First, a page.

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Thursday, February 23, 2012

Using XMP Metadata Effectively with Lightroom

Yesterday I had an interesting discussion about the upcoming Adobe Lightroom 4 with a reader of this blog. One of the questions that came up was: "What are XMP files?"

That's an interesting question about a subject that's often overlooked. Many Lightroom users, in fact, need not concern about this very often. However, they're a great tool you should know about since they can dramatically improve your user experience and also show the way to a more proficient use of Lightroom (as well as any other programs understanding this kind of files).

What Is XMP?

XMP stands for eXtensible Metadata Platform, a standard proposed by Adobe Systems, Inc. to define, create, store and process extensible file metadata.

Many file formats already contemplate some mechanisms to store metadata, even forms of extensible metadata. The advantage of being able to embed XMP data into a file is a huge leap towards standardization, since you will be able to take advantage of it in different applications. Also, compliant applications will simply ignore the content they can't handle.

At times, however, embedding XMP data into an existing file isn't an option: that is the case, for example, when dealing with proprietary RAW file formats (such as Nikon's NEF). You can obviously save XMP data for such a file too, but you'll have to use a so-called sidecar file, that is, a distinct XMP file provided alongside the original file. This solution is more cumbersome and error prone, but some people will argue that it has its own advantages such as leaving the original file unchanged, thus avoiding potential file corruption.

Why Is This Important to Me as a Photographer?

For all your practical purposes, Lightroom is able to save all the information provided by the user during the development process, including Adobe Camera RAW settings, in an XMP-compliant way, either embedded (when the file format allows it) or in a sidecar file.

If your workflow is performed in just one application and one machine, you won't probably benefit so much from this feature. However, as soon as you need to move your images to another application, you will probably face the problem of preserving adjustments (which can be thought of as metadata themselves).

Even a simple scenario such as test driving another program (such as the upcoming Lightroom 4) or moving the files to another machine will require you to migrate metadata as well. If your application isn't storing metadata in the source file itself, or if you choose not to do so, you will need to export it and make it available to the target application.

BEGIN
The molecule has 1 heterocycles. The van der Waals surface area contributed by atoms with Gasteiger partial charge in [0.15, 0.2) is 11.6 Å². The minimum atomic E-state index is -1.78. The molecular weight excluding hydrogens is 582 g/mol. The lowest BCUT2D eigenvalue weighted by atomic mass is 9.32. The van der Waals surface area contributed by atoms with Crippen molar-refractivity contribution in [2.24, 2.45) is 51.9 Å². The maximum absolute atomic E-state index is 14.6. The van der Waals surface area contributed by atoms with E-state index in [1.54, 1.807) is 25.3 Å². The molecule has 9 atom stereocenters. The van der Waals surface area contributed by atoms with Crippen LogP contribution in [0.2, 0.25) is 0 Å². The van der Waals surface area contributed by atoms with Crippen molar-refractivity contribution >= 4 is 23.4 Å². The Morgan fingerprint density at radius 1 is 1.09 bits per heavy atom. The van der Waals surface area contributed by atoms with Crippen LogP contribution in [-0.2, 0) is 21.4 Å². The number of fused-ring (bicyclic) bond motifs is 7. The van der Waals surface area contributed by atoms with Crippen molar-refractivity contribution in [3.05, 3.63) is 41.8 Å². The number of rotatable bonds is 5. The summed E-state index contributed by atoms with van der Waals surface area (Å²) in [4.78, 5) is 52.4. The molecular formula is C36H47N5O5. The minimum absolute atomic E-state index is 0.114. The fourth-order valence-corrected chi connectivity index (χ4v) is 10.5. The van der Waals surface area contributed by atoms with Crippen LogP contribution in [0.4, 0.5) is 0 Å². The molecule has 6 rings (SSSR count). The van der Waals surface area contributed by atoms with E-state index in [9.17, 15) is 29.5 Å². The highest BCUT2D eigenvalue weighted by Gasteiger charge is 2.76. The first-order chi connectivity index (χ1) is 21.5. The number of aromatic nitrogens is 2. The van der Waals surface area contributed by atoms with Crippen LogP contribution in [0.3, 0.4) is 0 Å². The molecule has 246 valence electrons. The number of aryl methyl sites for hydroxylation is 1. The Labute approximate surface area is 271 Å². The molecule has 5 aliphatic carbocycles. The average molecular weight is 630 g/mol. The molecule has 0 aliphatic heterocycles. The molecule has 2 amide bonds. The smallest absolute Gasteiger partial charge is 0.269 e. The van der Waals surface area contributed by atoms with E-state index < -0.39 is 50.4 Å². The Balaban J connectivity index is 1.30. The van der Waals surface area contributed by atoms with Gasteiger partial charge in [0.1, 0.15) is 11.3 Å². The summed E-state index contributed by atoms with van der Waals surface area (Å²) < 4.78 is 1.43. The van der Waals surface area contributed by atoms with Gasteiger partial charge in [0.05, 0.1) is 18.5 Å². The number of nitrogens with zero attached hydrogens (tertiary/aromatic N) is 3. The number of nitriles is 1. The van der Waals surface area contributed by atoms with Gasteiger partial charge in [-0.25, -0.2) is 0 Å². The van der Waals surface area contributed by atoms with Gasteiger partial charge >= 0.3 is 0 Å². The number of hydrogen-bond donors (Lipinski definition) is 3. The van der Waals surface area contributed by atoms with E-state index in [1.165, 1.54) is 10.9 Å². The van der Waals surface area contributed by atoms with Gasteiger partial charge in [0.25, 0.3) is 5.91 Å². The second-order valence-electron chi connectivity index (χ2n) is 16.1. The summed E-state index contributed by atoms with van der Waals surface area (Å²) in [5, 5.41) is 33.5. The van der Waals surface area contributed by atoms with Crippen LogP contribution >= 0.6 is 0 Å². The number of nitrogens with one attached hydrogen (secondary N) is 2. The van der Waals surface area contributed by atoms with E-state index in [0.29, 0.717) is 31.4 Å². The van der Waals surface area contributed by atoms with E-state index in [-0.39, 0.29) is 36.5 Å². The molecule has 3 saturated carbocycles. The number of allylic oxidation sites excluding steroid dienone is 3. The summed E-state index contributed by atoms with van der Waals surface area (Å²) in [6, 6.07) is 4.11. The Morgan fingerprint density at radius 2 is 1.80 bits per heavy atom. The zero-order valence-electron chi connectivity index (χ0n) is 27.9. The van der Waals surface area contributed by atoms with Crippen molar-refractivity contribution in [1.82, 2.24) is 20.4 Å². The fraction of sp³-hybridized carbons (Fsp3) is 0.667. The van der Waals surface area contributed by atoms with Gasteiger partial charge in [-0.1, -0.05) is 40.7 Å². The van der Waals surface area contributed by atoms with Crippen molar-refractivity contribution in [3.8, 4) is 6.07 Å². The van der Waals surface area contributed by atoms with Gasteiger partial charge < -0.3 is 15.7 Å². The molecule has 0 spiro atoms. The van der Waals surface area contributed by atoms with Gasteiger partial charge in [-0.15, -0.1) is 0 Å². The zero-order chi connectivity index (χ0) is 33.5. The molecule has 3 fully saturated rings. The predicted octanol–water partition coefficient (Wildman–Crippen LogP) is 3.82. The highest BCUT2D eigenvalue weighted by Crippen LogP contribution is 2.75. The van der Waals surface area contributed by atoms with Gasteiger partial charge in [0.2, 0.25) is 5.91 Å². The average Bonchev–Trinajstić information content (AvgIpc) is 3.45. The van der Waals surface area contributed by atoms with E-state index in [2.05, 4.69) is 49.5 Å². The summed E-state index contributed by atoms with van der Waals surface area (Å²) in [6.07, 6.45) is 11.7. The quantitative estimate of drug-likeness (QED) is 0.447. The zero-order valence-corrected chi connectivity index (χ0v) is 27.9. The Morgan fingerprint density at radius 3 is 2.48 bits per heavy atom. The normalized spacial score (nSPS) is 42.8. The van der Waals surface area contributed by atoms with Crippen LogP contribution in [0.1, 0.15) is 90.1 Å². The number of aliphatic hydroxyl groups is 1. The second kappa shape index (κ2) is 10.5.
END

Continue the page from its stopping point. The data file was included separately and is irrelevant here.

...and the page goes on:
Migrating Images And Metadata

The simplest scenario is migrating an entire Lightroom catalog from a Lightroom instance to another, as in the case of a Lightroom upgrade. Since Lightroom stores the information of all your photos into the catalog itself, which act as a centralized database, it's sufficient to perform a copy of it and simply import it into another Lightroom instance. This operation is straightforward and no further option will be required for you to preserve all your metadata.

Even if you need to migrate only a subset of your catalog to another Lightroom instance there's an easy way to go. Select the images you want to migrate and choose the File/Export as Catalog menu item. Lightroom will generate a brand new catalog for you to migrate:

Export as Catalog Dialog Box

Things get slightly more complicated when you need to move images to a different application and metadata cannot be embedded into the original file. In this case, you have to tell Lightroom to generate the relevant XMP sidecar files for the images to be migrated and move them alongside the originals. You've got two choices:
  • Have Lightroom alway save an XMP sidecar file for every photo.
  • Have Lightroom generate on the fly XMP sidecar files only for the photos you need to migrate.

Unless your requirements justify the choice, I would always choose the second option since the first will introduce a significant, and often unnecessary, overhead.

To have Lightroom always generate XMP sidecar files, you need to select the Automatically write changes into XMP option in the Metadata tab of the Catalog Settings window: